“At the beginning we hear a lot of, ‘He can’t do that,’ and we say, ‘Watch him. We promise you he’s going to.’ And they do,” said Blevins. “Some of our biggest advocates for our program are parents of graduates who come out of the program saying, ‘Boy, did I grow with my young adult. I did not know they were capable of this.’ And they have to be able to be flexible, too, and it’s hard to let go. It’s hard to back away, (because) they’ve been their child’s advocate for their entire life. We’re teaching them to be their own advocate. Mom and dad are not always going to be there, and they definitely won’t be in the workplace with them, so we have to teach them how to speak up and advocate for themselves. We’re still there to assist as a skills trainer, but our hope is that after the program they will continue to work and be able to advocate for themselves.”

Amy Findley, St. Bernards’ organization development manager and business liaison for Project SEARCH, says that St. Bernards’ involvement with the program has shown many people how capable young adults with intellectual disabilities are of accomplishing many tasks, which has led to an increase in the hospital’s inclusivity and awareness.

“I work with the team that helps place interns in internships and possible job opportunities,” said Findley. “This is our fifth year with the program. When we first started with the program, we were excited about having something where we could help the interns and let them learn about a lot of things in the facility.

 “What we have found from that is how much it’s changed us at St. Bernards, our culture and all the things that we do here. It’s been unbelievable to see the interns; when they start the program, a lot of them are really shy, and they won’t make eye contact or speak. … To see them at the end of the program, they’re completely different. The culture at St. Bernards is more inclusive, more aware of individuals with disabilities and there is an awareness of what the interns are capable of doing. It’s so rewarding to see them in so many different roles and see what they are able to accomplish.”

Project SEARCH has been overwhelmingly successful in its first five years in Jonesboro. A total of 41 individuals have graduated from the program, with 96 percent successfully finding employment in the community after graduation. Many participants go on to be hired by St. Bernards, but many also find employment elsewhere in Jonesboro. Project SEARCH also has graduates currently working at Miracle Kids, Wal-Mart Neighborhood Market, Walgreens, Earl Bell Community Center, Jonesboro Public Library and Embassy Suites.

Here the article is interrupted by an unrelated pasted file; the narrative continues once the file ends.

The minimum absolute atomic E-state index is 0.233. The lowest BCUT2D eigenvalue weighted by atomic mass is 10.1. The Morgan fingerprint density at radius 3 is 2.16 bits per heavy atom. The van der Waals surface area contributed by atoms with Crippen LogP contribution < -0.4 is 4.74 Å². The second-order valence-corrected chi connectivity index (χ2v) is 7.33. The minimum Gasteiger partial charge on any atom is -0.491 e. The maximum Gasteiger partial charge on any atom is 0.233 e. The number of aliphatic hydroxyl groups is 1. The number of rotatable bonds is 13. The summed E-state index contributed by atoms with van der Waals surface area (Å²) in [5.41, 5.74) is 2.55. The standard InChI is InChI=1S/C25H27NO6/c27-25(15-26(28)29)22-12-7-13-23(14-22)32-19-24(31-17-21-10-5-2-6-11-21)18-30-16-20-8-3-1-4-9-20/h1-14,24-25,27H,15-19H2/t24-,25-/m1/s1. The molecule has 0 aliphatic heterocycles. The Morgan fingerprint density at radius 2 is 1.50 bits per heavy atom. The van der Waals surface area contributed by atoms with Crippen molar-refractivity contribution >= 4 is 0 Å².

“We love Project SEARCH,” said Jonesboro Mayor Harold Copenhaver. “I’m proud to say we have hired two full time staff members from the program. It’s a testament to the dedication of the human spirit, and proof that you can find good, deserving employees in unconventional places.”

Project SEARCH graduate Mitchell Griggs, 35, has been employed at St. Bernards as a transporter/pump tech since April.

“I’ve learned to multitask,” said Griggs. “I’ve learned to be more confident about myself. They’ve helped me get my driver’s license. I have my permit right now, but I’m working on getting my license.

“My favorite part of the job is cleaning pumps and moving beds. Project SEARCH is awesome, and I’d recommend it to anybody. I love my job. When they ask me to go transport stuff, I’m right on it.”

Another Project SEARCH graduate, Mason Ross, 22, has been employed as a nutritional services host at St. Bernards since April of this year.

“The most important thing I learned from Project SEARCH is definitely communication,” said Ross. “My favorite part about my job is that I’m on my feet most of the time. I’m busy, so the day goes by quickly. I would definitely recommend Project SEARCH to other people. I loved all of my internships with Project SEARCH; I can’t choose a favorite.”


Katie Caughron, 22, who is also a Project SEARCH graduate, works as a laundry tech at St. Bernards, where she was hired in February 2020. Caughron, a Harrisburg High School graduate, says that while high school was tough for her, Project SEARCH helped her learn the skills to be successful.

“High school was hard for me; it was difficult for people to understand me,” said Caughron. “Project SEARCH is a great program. I had a lot of fun, and I learned to advocate for myself. I got my driver’s license through Project SEARCH, and I bought a car for myself, and I got hired at St. Bernards. I am very proud of myself.”

Caughron has no doubt accomplished amazing things so far, but she has no plans of slowing down. She has even more ambitious goals to reach.

“My five-year plan is to buy a house, get lots of exercise and drink lots of water,” she said.

For more information about Project SEARCH, including a link to apply for the program, visit projectsearcharkansas.org.